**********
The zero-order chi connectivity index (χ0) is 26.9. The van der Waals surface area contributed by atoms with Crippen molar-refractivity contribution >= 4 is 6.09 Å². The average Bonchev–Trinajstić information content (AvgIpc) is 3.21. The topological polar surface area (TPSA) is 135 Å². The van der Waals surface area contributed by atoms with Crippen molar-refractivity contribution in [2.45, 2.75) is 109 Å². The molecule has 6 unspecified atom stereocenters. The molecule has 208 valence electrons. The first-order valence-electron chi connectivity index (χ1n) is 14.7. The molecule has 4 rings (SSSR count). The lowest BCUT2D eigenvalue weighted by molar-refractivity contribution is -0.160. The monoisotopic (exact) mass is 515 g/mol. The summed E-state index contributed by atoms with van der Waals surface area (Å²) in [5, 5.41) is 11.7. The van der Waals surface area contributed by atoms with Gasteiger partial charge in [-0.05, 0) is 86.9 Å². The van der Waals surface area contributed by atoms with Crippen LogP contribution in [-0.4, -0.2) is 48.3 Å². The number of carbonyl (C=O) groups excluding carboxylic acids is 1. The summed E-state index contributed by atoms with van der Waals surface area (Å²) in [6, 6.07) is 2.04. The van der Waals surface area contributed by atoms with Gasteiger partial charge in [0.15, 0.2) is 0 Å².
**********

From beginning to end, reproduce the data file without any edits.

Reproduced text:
The zero-order chi connectivity index (χ0) is 26.9. The van der Waals surface area contributed by atoms with Crippen molar-refractivity contribution >= 4 is 6.09 Å². The average Bonchev–Trinajstić information content (AvgIpc) is 3.21. The topological polar surface area (TPSA) is 135 Å². The van der Waals surface area contributed by atoms with Crippen molar-refractivity contribution in [2.45, 2.75) is 109 Å². The molecule has 6 unspecified atom stereocenters. The molecule has 208 valence electrons. The first-order valence-electron chi connectivity index (χ1n) is 14.7. The molecule has 4 rings (SSSR count). The lowest BCUT2D eigenvalue weighted by molar-refractivity contribution is -0.160. The monoisotopic (exact) mass is 515 g/mol. The summed E-state index contributed by atoms with van der Waals surface area (Å²) in [5, 5.41) is 11.7. The van der Waals surface area contributed by atoms with Gasteiger partial charge in [-0.05, 0) is 86.9 Å². The van der Waals surface area contributed by atoms with Crippen LogP contribution in [-0.4, -0.2) is 48.3 Å². The number of carbonyl (C=O) groups excluding carboxylic acids is 1. The summed E-state index contributed by atoms with van der Waals surface area (Å²) in [6, 6.07) is 2.04. The van der Waals surface area contributed by atoms with Gasteiger partial charge in [0.15, 0.2) is 0 Å².